Sacramento City CemeteryThe GRAND ARMY OF THE REPUBLIC Memorial Plot was originally located in the New Helvetia Cemetery at the corner of 31st and J Streets, a plot donated to the Sumner Post No.3 by the owner and proprietor John Wesley Reeves. It was duly dedicated in 1865. Upon the death of Reeves in 1867, and the City's acquisition of the New Helvetia facility, a plot of more appreciable size was offered to the G.A.R. in City Cemetery in exchange. The remains of Civil War veterans buried at New Helvetia were removed and re-interred here. The plot was subsequently walled with granite coping in anticipation of a suitable monument, but lacking adequate funds at the time, the project was set aside. It was not until 1888 that the G.A.R monument issue was revived and plans again submitted to the City Council for approval. Still inadequate finances plagued the completion of this project. It wasn't until the GRAND ARMY MEMORIAL FUND was established and support promised by the Memorial Day Committee that the monument was assured, and not until unexpected support from the Grand Memorial Fund was received that the Memorial to Civil War Veterans became a reality.
On the north side of the monument there is a portrait medallion of General Ulysses S. Grant, and on the south side a Grand Army Badge with five outstanding figures including: the soldier - representing fraternity, the boy - youth and strength of the future life of our nation, the woman - motherhood, mercy, kindness and extended charity, the child - hope of the world and loyalty to our nation with freedom and justice for future generations.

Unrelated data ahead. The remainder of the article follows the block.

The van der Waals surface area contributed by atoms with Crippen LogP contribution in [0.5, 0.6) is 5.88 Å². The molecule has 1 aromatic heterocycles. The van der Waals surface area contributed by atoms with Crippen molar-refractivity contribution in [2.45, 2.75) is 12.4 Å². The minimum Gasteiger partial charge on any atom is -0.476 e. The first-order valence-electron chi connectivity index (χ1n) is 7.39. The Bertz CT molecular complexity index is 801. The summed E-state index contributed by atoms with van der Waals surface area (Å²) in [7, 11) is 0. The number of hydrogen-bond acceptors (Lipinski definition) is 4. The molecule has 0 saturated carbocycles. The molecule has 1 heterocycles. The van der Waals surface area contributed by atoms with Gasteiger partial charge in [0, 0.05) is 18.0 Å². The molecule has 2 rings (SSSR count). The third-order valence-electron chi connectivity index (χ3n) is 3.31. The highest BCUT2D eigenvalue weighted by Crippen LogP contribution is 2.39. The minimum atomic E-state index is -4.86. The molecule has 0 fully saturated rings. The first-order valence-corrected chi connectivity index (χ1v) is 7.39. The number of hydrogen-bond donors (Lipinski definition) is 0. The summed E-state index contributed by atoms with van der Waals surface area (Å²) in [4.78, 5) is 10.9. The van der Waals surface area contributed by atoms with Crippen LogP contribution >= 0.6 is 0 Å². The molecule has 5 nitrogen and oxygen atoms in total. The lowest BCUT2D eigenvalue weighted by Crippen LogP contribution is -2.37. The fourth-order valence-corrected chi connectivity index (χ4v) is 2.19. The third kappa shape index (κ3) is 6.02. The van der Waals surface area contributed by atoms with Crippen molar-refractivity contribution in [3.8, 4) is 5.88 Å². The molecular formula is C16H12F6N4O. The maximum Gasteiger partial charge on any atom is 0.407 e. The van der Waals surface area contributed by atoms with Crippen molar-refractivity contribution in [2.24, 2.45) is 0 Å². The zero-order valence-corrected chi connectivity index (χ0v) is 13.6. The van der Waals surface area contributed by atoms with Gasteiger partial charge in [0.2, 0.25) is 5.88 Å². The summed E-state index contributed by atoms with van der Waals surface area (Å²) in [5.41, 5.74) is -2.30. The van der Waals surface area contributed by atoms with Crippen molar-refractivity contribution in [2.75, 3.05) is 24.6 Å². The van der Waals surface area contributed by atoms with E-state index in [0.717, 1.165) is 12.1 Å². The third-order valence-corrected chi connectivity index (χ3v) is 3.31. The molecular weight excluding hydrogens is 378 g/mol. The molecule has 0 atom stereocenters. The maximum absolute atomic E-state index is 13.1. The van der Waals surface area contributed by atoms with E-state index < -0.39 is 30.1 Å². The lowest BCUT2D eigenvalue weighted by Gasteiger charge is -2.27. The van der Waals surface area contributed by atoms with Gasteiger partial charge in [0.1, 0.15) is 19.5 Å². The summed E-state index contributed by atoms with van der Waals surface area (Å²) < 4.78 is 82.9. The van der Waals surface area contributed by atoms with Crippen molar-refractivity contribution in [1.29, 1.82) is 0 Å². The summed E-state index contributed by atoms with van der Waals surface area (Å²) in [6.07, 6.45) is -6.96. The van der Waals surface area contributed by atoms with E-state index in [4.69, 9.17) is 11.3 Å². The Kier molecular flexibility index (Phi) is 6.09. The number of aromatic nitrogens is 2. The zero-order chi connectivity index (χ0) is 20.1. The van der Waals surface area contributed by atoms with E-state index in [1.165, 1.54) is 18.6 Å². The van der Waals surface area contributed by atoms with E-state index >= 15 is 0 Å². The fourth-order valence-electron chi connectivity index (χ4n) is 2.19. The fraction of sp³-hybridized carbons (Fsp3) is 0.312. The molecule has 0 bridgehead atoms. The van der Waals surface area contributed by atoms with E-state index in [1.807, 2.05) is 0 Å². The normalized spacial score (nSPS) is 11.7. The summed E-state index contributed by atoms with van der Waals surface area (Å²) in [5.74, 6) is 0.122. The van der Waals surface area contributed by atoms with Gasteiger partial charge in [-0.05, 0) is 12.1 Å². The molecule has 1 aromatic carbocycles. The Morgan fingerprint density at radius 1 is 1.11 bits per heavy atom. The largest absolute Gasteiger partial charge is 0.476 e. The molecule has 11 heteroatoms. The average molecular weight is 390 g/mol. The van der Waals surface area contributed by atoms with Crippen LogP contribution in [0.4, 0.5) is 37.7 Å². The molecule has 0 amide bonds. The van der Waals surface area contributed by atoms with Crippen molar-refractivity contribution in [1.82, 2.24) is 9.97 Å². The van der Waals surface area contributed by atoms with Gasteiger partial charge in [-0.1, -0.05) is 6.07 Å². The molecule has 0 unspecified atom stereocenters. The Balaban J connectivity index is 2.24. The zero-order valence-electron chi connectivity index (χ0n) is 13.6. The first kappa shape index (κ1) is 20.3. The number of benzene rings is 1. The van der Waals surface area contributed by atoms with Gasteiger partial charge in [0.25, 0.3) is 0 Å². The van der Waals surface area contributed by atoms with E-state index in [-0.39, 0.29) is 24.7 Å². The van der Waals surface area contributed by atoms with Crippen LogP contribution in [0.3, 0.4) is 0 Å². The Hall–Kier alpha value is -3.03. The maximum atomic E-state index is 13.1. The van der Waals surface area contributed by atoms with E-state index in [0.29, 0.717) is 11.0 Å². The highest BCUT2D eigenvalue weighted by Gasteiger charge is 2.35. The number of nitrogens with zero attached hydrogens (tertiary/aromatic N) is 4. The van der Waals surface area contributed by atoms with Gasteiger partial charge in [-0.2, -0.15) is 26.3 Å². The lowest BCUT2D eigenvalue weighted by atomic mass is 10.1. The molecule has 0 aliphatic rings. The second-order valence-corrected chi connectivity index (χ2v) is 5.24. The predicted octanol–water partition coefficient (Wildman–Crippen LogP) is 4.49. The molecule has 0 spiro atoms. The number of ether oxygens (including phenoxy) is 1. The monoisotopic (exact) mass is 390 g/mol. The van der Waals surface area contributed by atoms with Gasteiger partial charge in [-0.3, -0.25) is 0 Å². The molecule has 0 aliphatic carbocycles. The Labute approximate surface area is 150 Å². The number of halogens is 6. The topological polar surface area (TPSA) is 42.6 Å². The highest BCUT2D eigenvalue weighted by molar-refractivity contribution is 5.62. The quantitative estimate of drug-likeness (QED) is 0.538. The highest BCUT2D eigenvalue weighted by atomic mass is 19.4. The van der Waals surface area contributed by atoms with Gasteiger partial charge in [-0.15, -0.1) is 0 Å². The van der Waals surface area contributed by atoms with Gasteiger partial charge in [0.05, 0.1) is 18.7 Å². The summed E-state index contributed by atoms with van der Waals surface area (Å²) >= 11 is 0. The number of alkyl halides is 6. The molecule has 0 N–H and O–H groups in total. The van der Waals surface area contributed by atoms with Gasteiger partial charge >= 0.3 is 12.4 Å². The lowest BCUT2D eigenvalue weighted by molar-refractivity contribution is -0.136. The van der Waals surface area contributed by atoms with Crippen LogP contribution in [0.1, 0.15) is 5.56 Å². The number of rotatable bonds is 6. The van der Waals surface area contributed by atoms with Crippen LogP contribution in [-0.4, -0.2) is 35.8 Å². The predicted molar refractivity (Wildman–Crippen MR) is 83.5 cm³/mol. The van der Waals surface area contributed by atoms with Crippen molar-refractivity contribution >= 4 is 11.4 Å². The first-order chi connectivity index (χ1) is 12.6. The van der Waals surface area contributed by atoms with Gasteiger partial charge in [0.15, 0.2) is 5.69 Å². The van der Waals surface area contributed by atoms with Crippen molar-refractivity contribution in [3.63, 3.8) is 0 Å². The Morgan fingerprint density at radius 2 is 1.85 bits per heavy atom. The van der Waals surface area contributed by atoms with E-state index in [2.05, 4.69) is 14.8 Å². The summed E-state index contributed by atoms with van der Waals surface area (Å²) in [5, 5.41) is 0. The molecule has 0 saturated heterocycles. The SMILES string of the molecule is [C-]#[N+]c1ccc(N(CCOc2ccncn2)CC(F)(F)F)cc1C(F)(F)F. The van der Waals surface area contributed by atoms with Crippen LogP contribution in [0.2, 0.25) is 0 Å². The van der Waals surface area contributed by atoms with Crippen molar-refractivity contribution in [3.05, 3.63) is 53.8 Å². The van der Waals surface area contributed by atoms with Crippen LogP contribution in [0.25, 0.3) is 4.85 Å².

The monument base is of California granite. The soldier is 6 feet 10 ½ inches high and is cast in bronze. The monument was unveiled September 9, 1889, as N.Green Curtis read Lincoln's Gettysburg Address.
The Grand Army of the RepublicThe GRAND ARMY OF THE REPUBLIC was a fraternal, charitable, and patriotic organization comprised exclusively of veterans of the Civil War who served in the Union Army, Navy, or Marine Corps during the period April 12, 1861 to April 9, 1865. It was founded in Springfield, Illinois, April 16, 1866 by Major Benjamin F. Stephenson, ex-surgeon of the 14th Illinois Infantry. It was organized primarily to perpetuate the memory of fallen comrades, to provide care for surviving widows and orphans, to cultivate devotion to the Union, and to establish burial sites as a final resting place for its veterans members. The G.A.R. also established Old Soldiers Homes and instituted the observance of Memorial Day as a day to decorate Civil War veterans graves.
The National organization of the G.A.R. reached a membership peak in 1890 of [400,487]. By 1930 its rolls had dwindled to 21,000 and by 19 only a few survivors remained. The GRAND ARMY OF THE REPUBLIC held its final encampment August 29, 1949 at which time 16 centenarians were honored. On March 12, 1953, James Albert Hard passed away at the age of 111 years, 8 months, thus laying to rest the last combat soldier of the Union Army.
The Sacramento Chapter of the G.A.R., Sumner Post No. 3, was organized May 26, 1867, and at one time recorded a membership of one hundred and twenty-two veterans. By 1880 its rolls had already been reduced to forty.